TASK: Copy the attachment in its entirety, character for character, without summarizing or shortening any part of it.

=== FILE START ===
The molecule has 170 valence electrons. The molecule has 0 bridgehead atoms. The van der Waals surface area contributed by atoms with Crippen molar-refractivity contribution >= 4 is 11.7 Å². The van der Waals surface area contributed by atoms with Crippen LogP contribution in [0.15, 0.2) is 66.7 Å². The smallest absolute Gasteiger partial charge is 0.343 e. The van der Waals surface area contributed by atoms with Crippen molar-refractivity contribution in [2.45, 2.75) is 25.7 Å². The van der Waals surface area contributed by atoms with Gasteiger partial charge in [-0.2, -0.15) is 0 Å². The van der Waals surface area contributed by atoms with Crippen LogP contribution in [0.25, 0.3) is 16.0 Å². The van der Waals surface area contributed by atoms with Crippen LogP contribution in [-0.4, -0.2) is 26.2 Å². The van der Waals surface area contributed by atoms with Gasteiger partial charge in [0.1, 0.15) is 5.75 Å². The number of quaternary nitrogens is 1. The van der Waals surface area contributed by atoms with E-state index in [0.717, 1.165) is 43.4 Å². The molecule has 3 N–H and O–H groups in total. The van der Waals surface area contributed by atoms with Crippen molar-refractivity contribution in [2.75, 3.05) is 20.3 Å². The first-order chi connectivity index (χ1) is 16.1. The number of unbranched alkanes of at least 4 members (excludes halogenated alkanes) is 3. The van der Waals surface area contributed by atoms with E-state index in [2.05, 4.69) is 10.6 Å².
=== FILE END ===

The molecule has 170 valence electrons. The molecule has 0 bridgehead atoms. The van der Waals surface area contributed by atoms with Crippen molar-refractivity contribution >= 4 is 11.7 Å². The van der Waals surface area contributed by atoms with Crippen LogP contribution in [0.15, 0.2) is 66.7 Å². The smallest absolute Gasteiger partial charge is 0.343 e. The van der Waals surface area contributed by atoms with Crippen molar-refractivity contribution in [2.45, 2.75) is 25.7 Å². The van der Waals surface area contributed by atoms with Gasteiger partial charge in [-0.2, -0.15) is 0 Å². The van der Waals surface area contributed by atoms with Crippen LogP contribution in [0.25, 0.3) is 16.0 Å². The van der Waals surface area contributed by atoms with Crippen LogP contribution in [-0.4, -0.2) is 26.2 Å². The van der Waals surface area contributed by atoms with Gasteiger partial charge in [0.1, 0.15) is 5.75 Å². The number of quaternary nitrogens is 1. The van der Waals surface area contributed by atoms with E-state index in [0.717, 1.165) is 43.4 Å². The molecule has 3 N–H and O–H groups in total. The van der Waals surface area contributed by atoms with Crippen molar-refractivity contribution in [2.75, 3.05) is 20.3 Å². The first-order chi connectivity index (χ1) is 16.1. The number of unbranched alkanes of at least 4 members (excludes halogenated alkanes) is 3. The van der Waals surface area contributed by atoms with E-state index in [2.05, 4.69) is 10.6 Å².